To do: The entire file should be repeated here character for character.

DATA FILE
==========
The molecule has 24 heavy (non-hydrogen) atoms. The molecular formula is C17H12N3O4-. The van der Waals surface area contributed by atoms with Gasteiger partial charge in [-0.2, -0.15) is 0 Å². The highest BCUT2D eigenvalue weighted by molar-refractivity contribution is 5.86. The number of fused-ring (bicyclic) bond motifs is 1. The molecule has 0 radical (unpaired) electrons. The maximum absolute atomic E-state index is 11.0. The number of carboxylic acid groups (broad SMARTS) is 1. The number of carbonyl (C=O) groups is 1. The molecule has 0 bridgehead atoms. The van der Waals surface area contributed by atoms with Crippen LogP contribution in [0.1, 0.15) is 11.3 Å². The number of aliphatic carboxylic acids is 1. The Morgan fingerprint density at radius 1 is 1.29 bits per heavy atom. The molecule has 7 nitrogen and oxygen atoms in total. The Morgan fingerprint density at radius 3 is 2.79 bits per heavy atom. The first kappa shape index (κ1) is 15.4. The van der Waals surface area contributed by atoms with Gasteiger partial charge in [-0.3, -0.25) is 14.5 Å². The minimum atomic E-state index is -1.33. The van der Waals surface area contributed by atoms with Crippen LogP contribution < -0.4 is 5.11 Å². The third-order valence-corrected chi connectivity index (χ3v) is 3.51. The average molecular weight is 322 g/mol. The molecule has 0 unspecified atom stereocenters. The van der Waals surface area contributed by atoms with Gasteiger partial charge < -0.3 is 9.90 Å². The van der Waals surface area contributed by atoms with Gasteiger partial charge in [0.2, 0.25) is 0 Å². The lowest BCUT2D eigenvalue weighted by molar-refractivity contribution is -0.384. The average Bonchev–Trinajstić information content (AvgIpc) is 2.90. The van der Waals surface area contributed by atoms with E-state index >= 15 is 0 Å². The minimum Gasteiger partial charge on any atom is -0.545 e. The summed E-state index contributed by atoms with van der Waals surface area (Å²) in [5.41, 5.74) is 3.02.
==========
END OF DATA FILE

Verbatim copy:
The molecule has 24 heavy (non-hydrogen) atoms. The molecular formula is C17H12N3O4-. The van der Waals surface area contributed by atoms with Gasteiger partial charge in [-0.2, -0.15) is 0 Å². The highest BCUT2D eigenvalue weighted by molar-refractivity contribution is 5.86. The number of fused-ring (bicyclic) bond motifs is 1. The molecule has 0 radical (unpaired) electrons. The maximum absolute atomic E-state index is 11.0. The number of carboxylic acid groups (broad SMARTS) is 1. The number of carbonyl (C=O) groups is 1. The molecule has 0 bridgehead atoms. The van der Waals surface area contributed by atoms with Crippen LogP contribution in [0.1, 0.15) is 11.3 Å². The number of aliphatic carboxylic acids is 1. The Morgan fingerprint density at radius 1 is 1.29 bits per heavy atom. The molecule has 7 nitrogen and oxygen atoms in total. The Morgan fingerprint density at radius 3 is 2.79 bits per heavy atom. The first kappa shape index (κ1) is 15.4. The van der Waals surface area contributed by atoms with Gasteiger partial charge in [-0.3, -0.25) is 14.5 Å². The minimum atomic E-state index is -1.33. The van der Waals surface area contributed by atoms with Crippen LogP contribution < -0.4 is 5.11 Å². The third-order valence-corrected chi connectivity index (χ3v) is 3.51. The average molecular weight is 322 g/mol. The molecule has 0 unspecified atom stereocenters. The van der Waals surface area contributed by atoms with Gasteiger partial charge < -0.3 is 9.90 Å². The van der Waals surface area contributed by atoms with Gasteiger partial charge in [0.2, 0.25) is 0 Å². The lowest BCUT2D eigenvalue weighted by molar-refractivity contribution is -0.384. The average Bonchev–Trinajstić information content (AvgIpc) is 2.90. The van der Waals surface area contributed by atoms with E-state index >= 15 is 0 Å². The minimum Gasteiger partial charge on any atom is -0.545 e. The summed E-state index contributed by atoms with van der Waals surface area (Å²) in [5.41, 5.74) is 3.02.